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    Sophia Marcinek ’20
    I thought that I had seen it all up until recently. I have had the opportunity to travel widely, and I was convinced that I knew what the world had to offer. But after traveling with RJ Media to Tijuana, Mexico, I realized that I haven’t yet begun to scratch the surface.
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    Jimmy Tricco
    One of the countless graces experienced in my role at Regis Jesuit is the opportunity to observe inspiring teaching and learning. Whether a scheduled classroom visit or an informal pop-in, one will find our teachers and students engaged in all sorts of activities, lessons and discussions nurturing growth. Occasionally, on retreat, at Service Projects or in the classroom, we experience what Ignatian educators call a “cannonball moment,” referring to the cannonball that shattered St. Ignatius’s leg at the fort in Pamplona, ultimately changing the trajectory of his life. Both teachers and students may encounter these ineffable moments, calling us to reconsider our identity and way of proceeding.
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    Christina Vela and Rosalba González-Hill
    In 1949 Thomas Merton, a Trappist monk, writer, theologian, mystic, poet, social activist and scholar of comparative religion wrote that, "It is easy enough to tell the poor to accept their poverty as God's will when you yourself have warm clothes and plenty of food and medical care and a roof over your head and no worry about the rent. But if you want them to believe you, try to share some of their poverty, and see if you can accept it as God's will yourself.”
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    David Card '87
    Among the many gifts of our wonderfully rich Ignatian heritage is a prayer technique called imaginative prayer. Specifically, we are encouraged to take a scripture passage and imagine ourselves in the scene, taking note of all of our sensory experiences as we insert ourselves into the scene – what we can see, what the noise of the surrounding crowd is like, what we might imagine we would smell if we were in the setting being described. We might take on the persona of one of the characters in the scene and try to imagine that character’s sensations, what they are feeling or thinking.
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    Sam Stern '20
    In August, I came back to Regis Jesuit for my senior year and it was like coming home. After having a summer of a lifetime, full of working and making memories, I was ready to get back into the high school groove.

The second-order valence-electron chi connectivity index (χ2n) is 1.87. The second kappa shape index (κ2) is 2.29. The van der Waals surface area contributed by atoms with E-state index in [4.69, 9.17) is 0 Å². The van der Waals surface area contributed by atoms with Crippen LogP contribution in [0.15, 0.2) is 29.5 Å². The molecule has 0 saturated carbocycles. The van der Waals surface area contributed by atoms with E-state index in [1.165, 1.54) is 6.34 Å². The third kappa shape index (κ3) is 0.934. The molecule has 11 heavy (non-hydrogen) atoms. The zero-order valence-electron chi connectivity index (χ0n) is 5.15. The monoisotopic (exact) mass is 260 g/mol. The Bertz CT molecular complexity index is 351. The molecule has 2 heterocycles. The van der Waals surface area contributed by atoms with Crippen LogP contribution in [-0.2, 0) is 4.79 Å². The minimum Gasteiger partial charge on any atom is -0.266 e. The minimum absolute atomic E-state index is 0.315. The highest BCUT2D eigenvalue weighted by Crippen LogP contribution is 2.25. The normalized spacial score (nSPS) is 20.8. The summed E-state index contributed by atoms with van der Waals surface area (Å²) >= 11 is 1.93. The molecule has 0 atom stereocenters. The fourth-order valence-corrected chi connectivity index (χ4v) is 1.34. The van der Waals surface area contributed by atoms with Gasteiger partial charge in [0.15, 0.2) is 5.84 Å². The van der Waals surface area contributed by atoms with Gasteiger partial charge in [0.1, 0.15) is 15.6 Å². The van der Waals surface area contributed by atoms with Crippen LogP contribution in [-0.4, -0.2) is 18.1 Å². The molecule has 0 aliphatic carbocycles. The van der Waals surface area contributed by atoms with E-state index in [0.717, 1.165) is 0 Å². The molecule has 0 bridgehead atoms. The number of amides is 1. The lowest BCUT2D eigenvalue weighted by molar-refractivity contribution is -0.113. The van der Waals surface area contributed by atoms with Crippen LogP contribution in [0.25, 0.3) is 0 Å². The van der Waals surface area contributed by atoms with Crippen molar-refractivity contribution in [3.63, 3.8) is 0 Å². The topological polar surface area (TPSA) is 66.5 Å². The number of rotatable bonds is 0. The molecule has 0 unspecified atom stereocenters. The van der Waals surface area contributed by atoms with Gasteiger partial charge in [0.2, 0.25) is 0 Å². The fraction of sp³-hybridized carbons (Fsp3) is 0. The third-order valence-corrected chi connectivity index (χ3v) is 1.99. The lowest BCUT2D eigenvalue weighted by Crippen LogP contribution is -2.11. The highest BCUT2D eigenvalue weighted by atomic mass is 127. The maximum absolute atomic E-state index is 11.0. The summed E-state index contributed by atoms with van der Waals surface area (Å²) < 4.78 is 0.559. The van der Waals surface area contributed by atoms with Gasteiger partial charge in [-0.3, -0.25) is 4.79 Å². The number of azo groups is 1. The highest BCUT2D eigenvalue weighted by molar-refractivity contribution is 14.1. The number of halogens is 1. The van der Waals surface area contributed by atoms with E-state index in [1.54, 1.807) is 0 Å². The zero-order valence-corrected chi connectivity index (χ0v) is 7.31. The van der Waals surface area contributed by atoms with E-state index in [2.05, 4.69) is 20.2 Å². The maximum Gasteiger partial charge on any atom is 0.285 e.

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    Chris Cela '71
    Editor's Note: In celebration of Homecoming this weekend and our fooball game with Mullen, we are delighted to share a reminiscence of another matchup on the gridiron between the Raiders and Mustangs shared by one of our Great Raider alums from the Class of 1971.

    It was Sunday, October 31, 1965. Mass at Blessed Sacrament was at 9:00 o'clock in the morning and then back home for some breakfast before the 11:00 am Packers vs. Lions game with Ray Scott making the call. But the real excitement that day was the highly anticipated Mullen vs. Regis game at Regis Stadium scheduled for 3:00 that afternoon right after the 1:00 pm Holy Family vs. Machebeuf matchup. It was a glinting fall day, perfect for football.
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    Eric Ramirez, SJ
    It was a brisk Friday morning today, but all of the RJ community gathered on McNicholas Green under the shadow of the Steele Center and in the resolute gaze of St. John Francis Regis to celebrate our annual Mass of the Holy Spirit. 

    Since 1548 at the Jesuit School in Messina in Italy, the Society of Jesus has invoked the Holy Spirit at the beginning of our academic year. Regis Jesuit joined in spiritual with bonds with schools all over the world in this shared practice. We were fortunate enough this year to be able to have Bishop Jorge Rodriguez come and lead our celebration with us this year.
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    Communications Office
    The intended blogger for this week had an unexpected complication arise. So we thought we would share some highlights of this past week in photos to tell the story of Regis Jesuit just about a month in to the 2019-20 school year. Click the Read More feature to see the full gallery with brief descriptions of each event captured over the last seven days.
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    Jim Broderick King '87 and Annie Etling
    Editor’s Note: This past July, Jim Broderick King ’87, Director of Ignatian Spirituality & Formation, and Annie Etling, Faculty & Curriculum Coordinator, joined 12 people from other Jesuit schools around the U.S. on a two-week pilgrimage. They walked along the Camino Ignaciano, following the path that St. Ignatius traveled from his hometown of Loyola to the city of Manresa.